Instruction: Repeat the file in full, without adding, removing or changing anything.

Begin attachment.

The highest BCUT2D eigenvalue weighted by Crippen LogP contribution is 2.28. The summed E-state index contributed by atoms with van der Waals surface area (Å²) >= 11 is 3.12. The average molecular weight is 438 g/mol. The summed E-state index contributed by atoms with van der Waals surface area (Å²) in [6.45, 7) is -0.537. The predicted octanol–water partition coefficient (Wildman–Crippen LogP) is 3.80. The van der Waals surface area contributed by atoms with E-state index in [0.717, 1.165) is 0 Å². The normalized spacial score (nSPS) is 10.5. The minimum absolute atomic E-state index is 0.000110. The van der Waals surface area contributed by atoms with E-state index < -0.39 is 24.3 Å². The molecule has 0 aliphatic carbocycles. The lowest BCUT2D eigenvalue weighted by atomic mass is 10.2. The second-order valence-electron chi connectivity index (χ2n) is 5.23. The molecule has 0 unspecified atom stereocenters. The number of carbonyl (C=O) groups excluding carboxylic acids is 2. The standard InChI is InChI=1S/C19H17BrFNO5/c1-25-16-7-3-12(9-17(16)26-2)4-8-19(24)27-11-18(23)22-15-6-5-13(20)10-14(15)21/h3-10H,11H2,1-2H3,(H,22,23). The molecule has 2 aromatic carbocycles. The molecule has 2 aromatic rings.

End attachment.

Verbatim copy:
The highest BCUT2D eigenvalue weighted by Crippen LogP contribution is 2.28. The summed E-state index contributed by atoms with van der Waals surface area (Å²) >= 11 is 3.12. The average molecular weight is 438 g/mol. The summed E-state index contributed by atoms with van der Waals surface area (Å²) in [6.45, 7) is -0.537. The predicted octanol–water partition coefficient (Wildman–Crippen LogP) is 3.80. The van der Waals surface area contributed by atoms with E-state index in [0.717, 1.165) is 0 Å². The normalized spacial score (nSPS) is 10.5. The minimum absolute atomic E-state index is 0.000110. The van der Waals surface area contributed by atoms with E-state index < -0.39 is 24.3 Å². The molecule has 0 aliphatic carbocycles. The lowest BCUT2D eigenvalue weighted by atomic mass is 10.2. The second-order valence-electron chi connectivity index (χ2n) is 5.23. The molecule has 0 unspecified atom stereocenters. The number of carbonyl (C=O) groups excluding carboxylic acids is 2. The standard InChI is InChI=1S/C19H17BrFNO5/c1-25-16-7-3-12(9-17(16)26-2)4-8-19(24)27-11-18(23)22-15-6-5-13(20)10-14(15)21/h3-10H,11H2,1-2H3,(H,22,23). The molecule has 2 aromatic carbocycles. The molecule has 2 aromatic rings.